On top of that, red flags are if they talk about money. No shit, you're applying partially because you want money. There has to be some sort of other passion or reason for wanting to work there. If it's a place where wage is negotiable, go for it, but don't make it seem like money is a primary motivator.

Be honest, act as if they already know everything about you and as if they're asking you what they're asking you to verify what they already know. A lot of places nowadays will actually look into your social media to figure out who you are, call references, past employers, etc. so just assume they know everything already and they just want to make sure you are who you say you are.

Ask questions, never say "I don't think I have any questions," when they inevitably ask if you have any. That's another red flag, as an employer, we want someone who is hungry to learn about their workplace and grow. Even if it's just a couple simple questions like, "what are the next steps in this process?" or "what's your story of working here?" etc., that's infinitely better than saying, "No I don't have any questions, thank you!"

Good luck though, hope it turns out well for ya!
 

RFCOIL

Simp team six, going dark.
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Eye contact when they speak, smile when you answer, and have confidence when explaining how you will benefit their company for whatever position. I don't care if you're a humble person, fucking brag about yourself a bit.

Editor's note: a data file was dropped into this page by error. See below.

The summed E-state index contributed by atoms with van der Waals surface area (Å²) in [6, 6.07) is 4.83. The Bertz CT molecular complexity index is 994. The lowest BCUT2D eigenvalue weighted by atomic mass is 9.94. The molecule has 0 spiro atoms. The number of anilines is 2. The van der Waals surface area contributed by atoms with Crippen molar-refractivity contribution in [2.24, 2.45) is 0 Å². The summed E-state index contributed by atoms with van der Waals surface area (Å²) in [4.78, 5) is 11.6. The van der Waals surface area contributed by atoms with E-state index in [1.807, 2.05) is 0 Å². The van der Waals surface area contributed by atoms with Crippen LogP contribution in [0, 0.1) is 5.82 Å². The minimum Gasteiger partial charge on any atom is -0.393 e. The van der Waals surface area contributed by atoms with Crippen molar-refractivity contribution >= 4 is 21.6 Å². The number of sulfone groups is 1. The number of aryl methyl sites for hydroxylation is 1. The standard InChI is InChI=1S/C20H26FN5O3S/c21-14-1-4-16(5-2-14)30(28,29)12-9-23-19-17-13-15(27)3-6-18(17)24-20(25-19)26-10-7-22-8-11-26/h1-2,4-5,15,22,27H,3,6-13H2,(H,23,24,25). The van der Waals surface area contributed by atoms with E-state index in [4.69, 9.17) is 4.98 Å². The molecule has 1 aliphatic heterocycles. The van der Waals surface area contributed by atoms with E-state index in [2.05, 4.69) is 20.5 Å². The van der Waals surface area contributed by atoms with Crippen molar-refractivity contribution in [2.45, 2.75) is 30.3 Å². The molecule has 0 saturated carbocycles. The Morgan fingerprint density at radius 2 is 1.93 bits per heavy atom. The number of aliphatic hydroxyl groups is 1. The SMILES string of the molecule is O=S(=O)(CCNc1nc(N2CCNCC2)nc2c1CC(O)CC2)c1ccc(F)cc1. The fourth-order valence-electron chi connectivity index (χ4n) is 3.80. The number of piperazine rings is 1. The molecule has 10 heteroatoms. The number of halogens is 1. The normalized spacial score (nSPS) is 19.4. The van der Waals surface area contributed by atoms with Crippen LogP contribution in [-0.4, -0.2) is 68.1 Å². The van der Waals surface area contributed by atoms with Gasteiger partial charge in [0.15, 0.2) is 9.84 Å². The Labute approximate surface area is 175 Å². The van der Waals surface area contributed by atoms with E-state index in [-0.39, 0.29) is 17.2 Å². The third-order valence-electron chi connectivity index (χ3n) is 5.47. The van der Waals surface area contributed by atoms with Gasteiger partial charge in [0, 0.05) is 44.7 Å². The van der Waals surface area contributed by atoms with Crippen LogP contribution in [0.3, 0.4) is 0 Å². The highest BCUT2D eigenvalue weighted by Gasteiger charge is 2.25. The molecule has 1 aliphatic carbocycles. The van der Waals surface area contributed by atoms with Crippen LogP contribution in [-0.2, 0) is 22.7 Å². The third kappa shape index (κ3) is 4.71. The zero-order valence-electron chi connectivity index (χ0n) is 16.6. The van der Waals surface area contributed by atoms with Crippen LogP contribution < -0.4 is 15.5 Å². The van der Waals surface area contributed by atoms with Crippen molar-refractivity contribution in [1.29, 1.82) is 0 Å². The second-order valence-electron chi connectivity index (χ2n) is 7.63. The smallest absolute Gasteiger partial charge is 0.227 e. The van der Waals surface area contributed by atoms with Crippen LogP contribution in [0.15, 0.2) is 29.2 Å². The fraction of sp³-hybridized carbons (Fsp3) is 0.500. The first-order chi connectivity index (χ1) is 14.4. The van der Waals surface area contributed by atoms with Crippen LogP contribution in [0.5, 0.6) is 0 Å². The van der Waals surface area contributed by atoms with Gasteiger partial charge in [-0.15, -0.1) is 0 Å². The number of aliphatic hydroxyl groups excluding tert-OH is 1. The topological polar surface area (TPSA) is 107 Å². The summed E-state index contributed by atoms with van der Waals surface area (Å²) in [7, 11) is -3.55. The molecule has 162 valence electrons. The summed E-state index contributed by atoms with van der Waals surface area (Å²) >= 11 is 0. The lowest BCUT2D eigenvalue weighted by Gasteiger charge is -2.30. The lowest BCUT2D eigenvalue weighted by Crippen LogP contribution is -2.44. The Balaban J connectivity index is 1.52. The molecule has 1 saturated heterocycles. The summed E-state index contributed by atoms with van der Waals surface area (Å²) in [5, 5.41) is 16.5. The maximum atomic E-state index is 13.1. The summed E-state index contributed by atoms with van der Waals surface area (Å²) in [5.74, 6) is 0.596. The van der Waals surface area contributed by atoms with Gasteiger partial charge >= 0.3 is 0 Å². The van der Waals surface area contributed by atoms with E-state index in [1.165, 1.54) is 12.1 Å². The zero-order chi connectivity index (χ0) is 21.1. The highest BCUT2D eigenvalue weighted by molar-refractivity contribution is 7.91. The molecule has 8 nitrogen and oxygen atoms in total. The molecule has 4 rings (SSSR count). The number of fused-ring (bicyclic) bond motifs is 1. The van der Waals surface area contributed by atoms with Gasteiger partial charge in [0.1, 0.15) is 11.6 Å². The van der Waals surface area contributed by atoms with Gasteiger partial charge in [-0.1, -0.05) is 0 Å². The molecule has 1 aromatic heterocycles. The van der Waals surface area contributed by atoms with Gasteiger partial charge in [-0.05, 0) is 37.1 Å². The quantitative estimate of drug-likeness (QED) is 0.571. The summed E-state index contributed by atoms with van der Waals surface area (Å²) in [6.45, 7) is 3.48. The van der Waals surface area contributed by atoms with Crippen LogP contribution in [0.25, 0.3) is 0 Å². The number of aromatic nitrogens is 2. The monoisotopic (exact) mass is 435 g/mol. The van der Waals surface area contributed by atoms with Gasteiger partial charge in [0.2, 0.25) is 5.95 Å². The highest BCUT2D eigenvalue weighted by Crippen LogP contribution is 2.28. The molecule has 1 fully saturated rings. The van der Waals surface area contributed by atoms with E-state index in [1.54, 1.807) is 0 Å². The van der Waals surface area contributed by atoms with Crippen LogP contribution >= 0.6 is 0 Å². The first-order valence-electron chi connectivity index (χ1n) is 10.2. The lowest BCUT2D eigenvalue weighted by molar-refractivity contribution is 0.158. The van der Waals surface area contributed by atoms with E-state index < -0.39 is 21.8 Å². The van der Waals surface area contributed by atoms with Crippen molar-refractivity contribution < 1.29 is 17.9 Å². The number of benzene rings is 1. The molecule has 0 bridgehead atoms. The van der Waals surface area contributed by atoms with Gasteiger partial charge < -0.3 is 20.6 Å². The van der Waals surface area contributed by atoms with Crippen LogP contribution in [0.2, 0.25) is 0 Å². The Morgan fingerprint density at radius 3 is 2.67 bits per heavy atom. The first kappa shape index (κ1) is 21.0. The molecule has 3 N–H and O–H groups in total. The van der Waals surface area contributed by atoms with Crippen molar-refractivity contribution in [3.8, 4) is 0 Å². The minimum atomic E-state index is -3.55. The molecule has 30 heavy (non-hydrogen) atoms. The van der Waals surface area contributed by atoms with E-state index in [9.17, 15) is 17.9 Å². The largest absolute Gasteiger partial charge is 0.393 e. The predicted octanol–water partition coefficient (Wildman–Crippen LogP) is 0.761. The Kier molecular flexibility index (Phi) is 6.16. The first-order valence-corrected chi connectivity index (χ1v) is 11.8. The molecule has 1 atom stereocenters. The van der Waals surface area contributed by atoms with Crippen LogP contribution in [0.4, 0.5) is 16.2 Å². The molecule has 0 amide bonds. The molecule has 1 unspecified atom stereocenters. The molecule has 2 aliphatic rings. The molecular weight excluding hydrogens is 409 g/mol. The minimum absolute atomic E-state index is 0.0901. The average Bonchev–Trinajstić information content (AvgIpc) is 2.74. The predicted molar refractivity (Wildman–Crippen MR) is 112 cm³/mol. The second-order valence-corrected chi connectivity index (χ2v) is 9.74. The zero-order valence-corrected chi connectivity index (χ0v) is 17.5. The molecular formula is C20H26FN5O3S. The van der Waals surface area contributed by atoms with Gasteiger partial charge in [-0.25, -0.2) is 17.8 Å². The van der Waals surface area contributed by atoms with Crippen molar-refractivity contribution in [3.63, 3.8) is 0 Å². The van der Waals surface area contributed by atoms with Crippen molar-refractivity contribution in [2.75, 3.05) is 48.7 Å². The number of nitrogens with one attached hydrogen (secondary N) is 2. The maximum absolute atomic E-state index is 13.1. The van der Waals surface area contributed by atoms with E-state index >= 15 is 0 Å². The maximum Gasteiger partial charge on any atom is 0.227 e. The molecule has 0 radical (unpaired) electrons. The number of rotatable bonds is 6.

So think of your strongest traits and match them with the job requirements on the job posting.
YOURE CONVINCING THEM YOU CAN BE AN ASSET TO THE COMPANY.
I just got hired as a Lead Tech with only 3 years of experience over a tech with 15 years because "They seemed a bit off..."-manager that hired me. So don't over do it just imagine a conversation with your mom or grandma.
good luck
 

Lunar

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Confidence and being friendly, convince them and impress them with shit that you can do like cum onto Mars. Simple stuff really
 

PwnageKO

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Confidence and being friendly, convince them and impress them with shit that you can do like cum onto Mars. Simple stuff really

Will my shitposts impress them?
 

PwnageKO

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As a manager of a $14 million restaurant (no bullshit), I will always judge my candidates I interview based on their energy. Yes, be professional, but also have a sort of energy about you. If you seem just kinda dull and you say all the right stuff, that's fine, but a lot of it is how you say what you're saying.

On top of that, red flags are if they talk about money. No shit, you're applying partially because you want money. There has to be some sort of other passion or reason for wanting to work there. If it's a place where wage is negotiable, go for it, but don't make it seem like money is a primary motivator.